Tag Archives: P&H Egan

Egan’s Centenary Irish Whiskey, Blend, 46%

It’s not very often you get to attend the launch of a whiskey in the Council Chambers of a local Town Hall.

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Egan’s Whiskey in the Chambers c/othewhiskeynut

But then this is no ordinary whiskey.

It’s a whiskey steeped with history, heritage & family.

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The man, the whiskey, the heritage. c/othewhiskeynut

A whiskey commemorating the 100th anniversary of the passing of Henry Egan.

Descendants of Henry gathered together outside his former house – now Tullamore Town Hall – not only to remember him – but also to revive the family tradition – Irish Whiskey.

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An Egan family get together. c/othewhiskeynut

The well respected Midland’s business of P&H Egan loomed large in Tullamore from the 1850’s right up to the 1960’s. Alongside whiskey blending, many other businesses were engaged in by generations of the family. A walk round the town showed the extent of the family’s influence with the current Bridge House Hotel being originally built as the main shop & head office for the Egan’s operations.

Offaly History do a blog detailing much information on the Egan family history in Tullamore here.

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Precious cargo! c/othewhiskeynut

During the walk a bottle of Egan’s Whiskey was given to the owners of barge 42B. The very same barge P&H Egan’s had owned back in the day to transport goods to and from Dublin via the Grand Canal – the motorway of it’s day.

The highlight of the proceedings was undoubtedly the unveiling of Egan’s Centenary Irish Whiskey in the Brewery Tap Bar – also previously owned by P&H Egan’s as a brewery for their Ales.

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Whiskey tasting ahead! c/othewhiskeynut

The complete collection of Egan’s Whiskeys were laid out for an eager gathering of family & friends at the bar.

To start off the tasting, Egan’s Vintage Grain.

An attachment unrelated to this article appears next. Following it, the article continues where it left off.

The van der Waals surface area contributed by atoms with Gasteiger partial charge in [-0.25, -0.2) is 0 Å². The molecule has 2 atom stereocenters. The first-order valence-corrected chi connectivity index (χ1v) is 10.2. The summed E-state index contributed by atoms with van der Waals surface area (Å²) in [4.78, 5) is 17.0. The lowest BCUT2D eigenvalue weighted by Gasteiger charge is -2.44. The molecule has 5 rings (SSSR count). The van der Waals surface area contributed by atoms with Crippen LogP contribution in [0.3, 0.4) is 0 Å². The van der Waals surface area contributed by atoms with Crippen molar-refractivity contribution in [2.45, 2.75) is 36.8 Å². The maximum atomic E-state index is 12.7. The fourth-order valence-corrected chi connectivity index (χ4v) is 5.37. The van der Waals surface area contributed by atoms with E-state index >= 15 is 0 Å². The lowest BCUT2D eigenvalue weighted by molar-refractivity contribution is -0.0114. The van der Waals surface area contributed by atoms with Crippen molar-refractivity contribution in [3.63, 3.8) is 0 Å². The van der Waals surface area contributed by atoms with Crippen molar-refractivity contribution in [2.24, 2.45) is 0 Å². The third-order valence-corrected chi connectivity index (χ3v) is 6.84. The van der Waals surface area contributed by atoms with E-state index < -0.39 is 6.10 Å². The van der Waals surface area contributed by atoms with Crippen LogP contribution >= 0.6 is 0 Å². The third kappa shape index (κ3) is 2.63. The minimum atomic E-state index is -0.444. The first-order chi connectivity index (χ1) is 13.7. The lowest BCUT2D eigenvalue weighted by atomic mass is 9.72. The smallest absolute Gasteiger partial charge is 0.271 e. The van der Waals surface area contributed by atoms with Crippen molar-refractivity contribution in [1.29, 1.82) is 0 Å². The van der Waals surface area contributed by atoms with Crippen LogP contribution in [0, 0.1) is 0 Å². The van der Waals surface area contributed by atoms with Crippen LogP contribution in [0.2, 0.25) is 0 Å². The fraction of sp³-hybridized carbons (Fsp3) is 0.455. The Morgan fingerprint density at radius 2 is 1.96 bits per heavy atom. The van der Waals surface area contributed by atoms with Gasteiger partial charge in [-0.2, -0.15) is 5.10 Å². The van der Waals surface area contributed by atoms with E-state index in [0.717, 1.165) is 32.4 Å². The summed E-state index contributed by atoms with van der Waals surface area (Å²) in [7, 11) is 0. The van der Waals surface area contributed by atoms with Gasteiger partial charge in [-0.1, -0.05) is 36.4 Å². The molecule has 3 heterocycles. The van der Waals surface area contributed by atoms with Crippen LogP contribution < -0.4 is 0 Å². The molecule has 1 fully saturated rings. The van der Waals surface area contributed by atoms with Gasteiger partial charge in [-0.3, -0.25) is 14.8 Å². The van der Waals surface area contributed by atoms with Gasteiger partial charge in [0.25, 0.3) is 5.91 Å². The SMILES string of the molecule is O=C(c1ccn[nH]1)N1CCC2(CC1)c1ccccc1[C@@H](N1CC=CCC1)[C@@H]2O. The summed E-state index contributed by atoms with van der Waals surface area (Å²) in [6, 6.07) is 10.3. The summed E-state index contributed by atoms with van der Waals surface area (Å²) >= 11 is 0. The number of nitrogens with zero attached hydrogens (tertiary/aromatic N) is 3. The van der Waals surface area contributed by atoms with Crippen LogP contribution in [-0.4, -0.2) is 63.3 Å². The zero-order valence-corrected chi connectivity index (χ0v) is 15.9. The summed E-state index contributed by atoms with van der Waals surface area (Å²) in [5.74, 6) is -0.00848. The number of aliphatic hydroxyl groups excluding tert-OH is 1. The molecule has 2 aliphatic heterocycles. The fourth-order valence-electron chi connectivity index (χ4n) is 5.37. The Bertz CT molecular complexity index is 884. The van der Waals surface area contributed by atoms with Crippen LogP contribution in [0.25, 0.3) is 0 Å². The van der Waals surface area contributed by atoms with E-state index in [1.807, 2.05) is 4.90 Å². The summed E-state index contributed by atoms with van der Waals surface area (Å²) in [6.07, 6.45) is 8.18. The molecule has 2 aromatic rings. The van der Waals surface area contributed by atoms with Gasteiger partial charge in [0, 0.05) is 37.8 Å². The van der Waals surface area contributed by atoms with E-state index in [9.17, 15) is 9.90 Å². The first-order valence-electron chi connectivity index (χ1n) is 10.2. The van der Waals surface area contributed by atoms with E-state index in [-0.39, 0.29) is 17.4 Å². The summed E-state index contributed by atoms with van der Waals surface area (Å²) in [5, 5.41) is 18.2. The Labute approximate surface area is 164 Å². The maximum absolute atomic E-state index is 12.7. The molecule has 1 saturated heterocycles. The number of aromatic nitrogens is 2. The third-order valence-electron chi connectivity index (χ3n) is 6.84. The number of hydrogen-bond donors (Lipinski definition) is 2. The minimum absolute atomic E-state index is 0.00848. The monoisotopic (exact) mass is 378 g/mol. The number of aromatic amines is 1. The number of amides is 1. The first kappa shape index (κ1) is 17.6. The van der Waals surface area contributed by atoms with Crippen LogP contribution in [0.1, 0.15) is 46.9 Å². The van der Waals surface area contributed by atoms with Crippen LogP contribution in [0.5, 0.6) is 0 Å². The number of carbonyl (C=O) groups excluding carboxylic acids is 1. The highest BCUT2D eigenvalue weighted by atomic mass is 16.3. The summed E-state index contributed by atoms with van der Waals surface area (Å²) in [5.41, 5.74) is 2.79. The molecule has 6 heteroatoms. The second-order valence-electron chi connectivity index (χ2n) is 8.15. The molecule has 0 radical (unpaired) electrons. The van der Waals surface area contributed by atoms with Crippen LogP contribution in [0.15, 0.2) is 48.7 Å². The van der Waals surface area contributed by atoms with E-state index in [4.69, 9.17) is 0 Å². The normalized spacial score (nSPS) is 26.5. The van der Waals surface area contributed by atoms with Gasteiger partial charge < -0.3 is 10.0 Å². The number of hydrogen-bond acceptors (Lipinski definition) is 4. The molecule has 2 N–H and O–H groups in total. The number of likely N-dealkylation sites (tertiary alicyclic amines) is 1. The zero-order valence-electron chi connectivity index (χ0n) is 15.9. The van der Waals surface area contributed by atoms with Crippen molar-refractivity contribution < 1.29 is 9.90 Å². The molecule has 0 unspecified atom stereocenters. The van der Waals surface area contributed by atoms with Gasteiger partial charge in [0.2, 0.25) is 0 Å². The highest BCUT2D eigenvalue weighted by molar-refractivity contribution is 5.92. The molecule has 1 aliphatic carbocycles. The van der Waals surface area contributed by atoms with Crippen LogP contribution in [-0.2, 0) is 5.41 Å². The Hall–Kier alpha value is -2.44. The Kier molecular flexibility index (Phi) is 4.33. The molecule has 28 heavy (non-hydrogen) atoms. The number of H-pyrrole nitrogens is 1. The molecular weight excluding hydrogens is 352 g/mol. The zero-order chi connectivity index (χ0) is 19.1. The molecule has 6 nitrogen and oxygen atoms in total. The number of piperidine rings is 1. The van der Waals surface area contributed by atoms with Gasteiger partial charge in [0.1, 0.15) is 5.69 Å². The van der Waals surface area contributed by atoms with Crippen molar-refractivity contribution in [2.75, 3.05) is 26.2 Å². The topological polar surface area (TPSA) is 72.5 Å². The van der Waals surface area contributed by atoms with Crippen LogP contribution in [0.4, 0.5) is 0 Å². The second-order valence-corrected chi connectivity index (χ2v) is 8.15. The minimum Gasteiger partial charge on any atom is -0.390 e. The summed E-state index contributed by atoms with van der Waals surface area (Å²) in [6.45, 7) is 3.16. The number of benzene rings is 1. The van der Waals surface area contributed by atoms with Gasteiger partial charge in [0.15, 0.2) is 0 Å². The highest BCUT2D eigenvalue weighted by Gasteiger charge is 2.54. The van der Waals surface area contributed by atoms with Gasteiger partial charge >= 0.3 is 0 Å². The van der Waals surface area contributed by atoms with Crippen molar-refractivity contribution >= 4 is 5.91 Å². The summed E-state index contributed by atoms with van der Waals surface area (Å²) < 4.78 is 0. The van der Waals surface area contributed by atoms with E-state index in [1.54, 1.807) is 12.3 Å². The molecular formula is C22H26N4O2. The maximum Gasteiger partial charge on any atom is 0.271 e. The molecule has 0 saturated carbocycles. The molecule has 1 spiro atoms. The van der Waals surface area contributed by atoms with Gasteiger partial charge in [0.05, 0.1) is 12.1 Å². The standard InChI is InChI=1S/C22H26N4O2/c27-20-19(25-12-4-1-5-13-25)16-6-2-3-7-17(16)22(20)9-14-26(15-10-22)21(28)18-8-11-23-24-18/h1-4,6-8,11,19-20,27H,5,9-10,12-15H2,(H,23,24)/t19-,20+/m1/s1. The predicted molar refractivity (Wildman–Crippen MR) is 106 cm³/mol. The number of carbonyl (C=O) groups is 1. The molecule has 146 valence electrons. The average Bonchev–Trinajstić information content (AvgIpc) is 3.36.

A gorgeously warm single grain presented at 46% & non chill filtered – as all Egan’s Whiskeys are – full of vanillas & caramel from the ex-bourbon cask maturation.

Egan’s Fortitude Single Malt.

Fully matured in PX Sherry casks this non age statement – NAS – offering didn’t excite my palate as much. There were more dark fruits present – and a lovely soft spicy dryness at the end – but it just missed the mark for me.

Egan’s 10 Year Old Single Malt.

Everyone at my table enjoyed this one!

Boasting a 47% ABV this single malt was easy on the palate yet bursting with fruity juiciness & gentle spices at the end.

Egan’s 15 Year Old Legacy Reserve.

A rare treat to encounter this lovely rich whiskey again. I particularly enjoyed the depth of character with dry oaky tannins, leathery & tobacco notes from the long maturation. It didn’t suit everyone though – as I found out by chatting to my fellow imbibers. A few of them happened to be Egan descendants themselves! Although not involved with the whiskey venturing Egan’s of the present day.

And then the glorious finale!

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Egan’s First Lady of Whiskey presenting Egan’s Centenary Irish Whiskey. c/othewhiskeynut

Egan’s Centenary Irish Whiskey – poured individually out of the first bottle ever to be opened by the Intrepid Spirits founder himself – with the elegantly displayed packaging showcased by the Egan’s First Lady of Whiskey too!

The nose was initially softer, cleaner almost – before the gentle subtleness of dark fruits opened up.

The taste was attractively warming. A smooth velvety mouthfeel with dark cherry fruitiness from the ex-cognac casks used to finish this blend.